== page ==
If you're experiencing discomfort in or around the joints of your jaw, you may have a condition known as TMJ arthralgia. It may comfort you to know that you're not alone; about 25% of adults in the United States have some form of arthritis, according to the Centers for Disease Control and Prevention. We're here to help you understand how TMJ arthralgia affects your life and the treatment options at your disposal.
TMJ Arthralgia Symptoms and Treatment Options
TMJ arthralgia refers to joint pain from arthritis of your temporomandibular joint (also known as your TMJ). This type of temporomandibular disorder (TMD) is unique because it’s caused by arthritis (the joints' swelling or inflammation).
Your temporomandibular joint (TMJ) controls the movement of your jaw, including for chewing, speaking, and swallowing. Arthritis in this part of your body can affect your ability to perform these important tasks and cause pain or discomfort.
Between 5 and 12 percent of people suffer from TMJ disorders, according to the National Institute of Health. Younger people and women are more likely to be diagnosed than older people and men.
Risk factors for TMJ arthralgia include:
- Age and gender
- Inherited genetics and family history of arthritis
- Hormonal conditions or medication affecting female hormones
- Previous joint damage from injury
Three main types of arthritis typically affect your TMJ:
- Osteoarthritis: Overuse or “wear-and-tear” of your joints can cause damage to the cartilage in your joints where your bones contact. This can lead to bone grinding directly on bone, affecting the entire joint and surrounding tissue's functioning.
- Rheumatoid arthritis: In this autoimmune disease, your immune system attacks tissue in your joint, causing inflammation, swelling, or damage.
- Psoriatic arthritis: This type affects some who struggle with psoriasis, a chronic skin condition.
The diagnosis of TMJ disorders can be challenging as there is no unifying definition. Your dental or medical professional uses their judgment to weigh various symptoms, including your pain, difficulty chewing, and joint function, to determine your diagnosis.
Arthralgia of the TMJ is unique because the pain is sourced from the joint or tissue surrounding it. Diagnosis may require that you experience pain in the joint with your mouth closed while opening it fully or moving it from side to side.
Symptoms of TMJ arthralgia may include:
- Pain in your TMJ, face, ears, or surrounding areas
- Discomfort or pain when chewing or speaking.
- Stiffness when moving your jaw muscles, or a locking jaw
- Clicking or popping noises when moving your jaw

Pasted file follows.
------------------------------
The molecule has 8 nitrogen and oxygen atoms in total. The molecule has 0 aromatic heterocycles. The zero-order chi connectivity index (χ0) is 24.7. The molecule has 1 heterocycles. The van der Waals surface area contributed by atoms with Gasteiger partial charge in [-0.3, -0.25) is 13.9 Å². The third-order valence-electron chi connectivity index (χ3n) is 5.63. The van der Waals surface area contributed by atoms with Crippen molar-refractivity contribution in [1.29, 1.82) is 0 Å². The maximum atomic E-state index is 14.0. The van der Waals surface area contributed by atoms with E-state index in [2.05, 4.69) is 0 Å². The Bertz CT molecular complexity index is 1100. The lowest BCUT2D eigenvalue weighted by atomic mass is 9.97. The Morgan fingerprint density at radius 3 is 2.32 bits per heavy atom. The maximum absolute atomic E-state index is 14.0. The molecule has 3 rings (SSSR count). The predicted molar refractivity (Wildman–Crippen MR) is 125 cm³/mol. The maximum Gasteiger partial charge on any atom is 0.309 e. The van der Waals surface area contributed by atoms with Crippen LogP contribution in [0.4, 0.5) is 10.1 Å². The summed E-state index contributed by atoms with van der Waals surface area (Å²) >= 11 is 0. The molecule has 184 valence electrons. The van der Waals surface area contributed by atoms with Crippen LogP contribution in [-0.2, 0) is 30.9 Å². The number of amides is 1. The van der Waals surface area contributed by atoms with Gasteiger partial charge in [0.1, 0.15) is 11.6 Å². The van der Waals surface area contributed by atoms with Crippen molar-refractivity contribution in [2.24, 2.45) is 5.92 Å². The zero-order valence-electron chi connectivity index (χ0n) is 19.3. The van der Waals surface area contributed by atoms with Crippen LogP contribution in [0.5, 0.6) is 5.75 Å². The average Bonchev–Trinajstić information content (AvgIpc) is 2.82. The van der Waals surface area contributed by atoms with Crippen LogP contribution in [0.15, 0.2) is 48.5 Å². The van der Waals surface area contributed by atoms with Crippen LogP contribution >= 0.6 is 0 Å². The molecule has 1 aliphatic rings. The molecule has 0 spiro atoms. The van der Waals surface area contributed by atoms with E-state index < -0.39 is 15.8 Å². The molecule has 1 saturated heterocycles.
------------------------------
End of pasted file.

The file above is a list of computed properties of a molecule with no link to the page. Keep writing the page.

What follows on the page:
Important note: If you have TMJ arthralgia symptoms, it’s best to take a deep breath and not jump to conclusions. There are many causes of TMJ pain and related symptoms, so it’s best to talk to your dental or medical professional for expert diagnosis and recommendation.
It can be stressful to deal with symptoms of TMJ arthralgia. Fortunately, there are numerous steps you can take to reduce the severity of your symptoms and treat the condition. Your best bet to reduce your symptoms is to practice healthy habits and avoid further aggravation of the joint in the first place.
- Avoid overly hard, crunchy, or difficult-to-chew foods.
- Apply a cold compress or icepack the affected area for 20 minutes, three times a day
- Use over-the-counter medications as directed on the packaging.
- Don’t overwork your jaw with strenuous activity like yelling or loud singing.
- Skip grinding your teeth, or wear a mouthguard at night to reduce its effects
- Medications, including both over-the-counter and prescription options as recommended by your dental or medical professional
- Supportive splits to reduce strain
- Physical therapy or an exercise regimen for your jaw muscles
- Radio wave therapy to improve blood flow
- Trigger-point injections, where medication is injected into affected muscles
- Ultrasound treatment using heat to improve joint mobility
- Transcutaneous electrical stimulation (TENS) to relax the joint or muscle
There are procedures available to help with TMJ pain, but your dental or medical professional with generally avoid recommending these until the less invasive options have proven ineffective. Surgery is generally considered a last resort, as there has not been adequate research to support its safety and effectiveness.
Arthritis in your temporomandibular joint (TMJ) can be a challenge to deal with because it affects daily activities like talking and eating. Rest assured that professionals are equipped to help alleviate your symptoms with behavioral changes and therapy (they only rarely recommend surgery!). You’ve made a great choice to educate yourself on the ins and outs of TMJ arthralgia.
This article is intended to promote understanding of and knowledge about general oral health topics. It is not intended to be a substitute for professional advice, diagnosis or treatment. Always seek the advice of your dentist or other qualified healthcare provider with any questions you may have regarding a medical condition or treatment.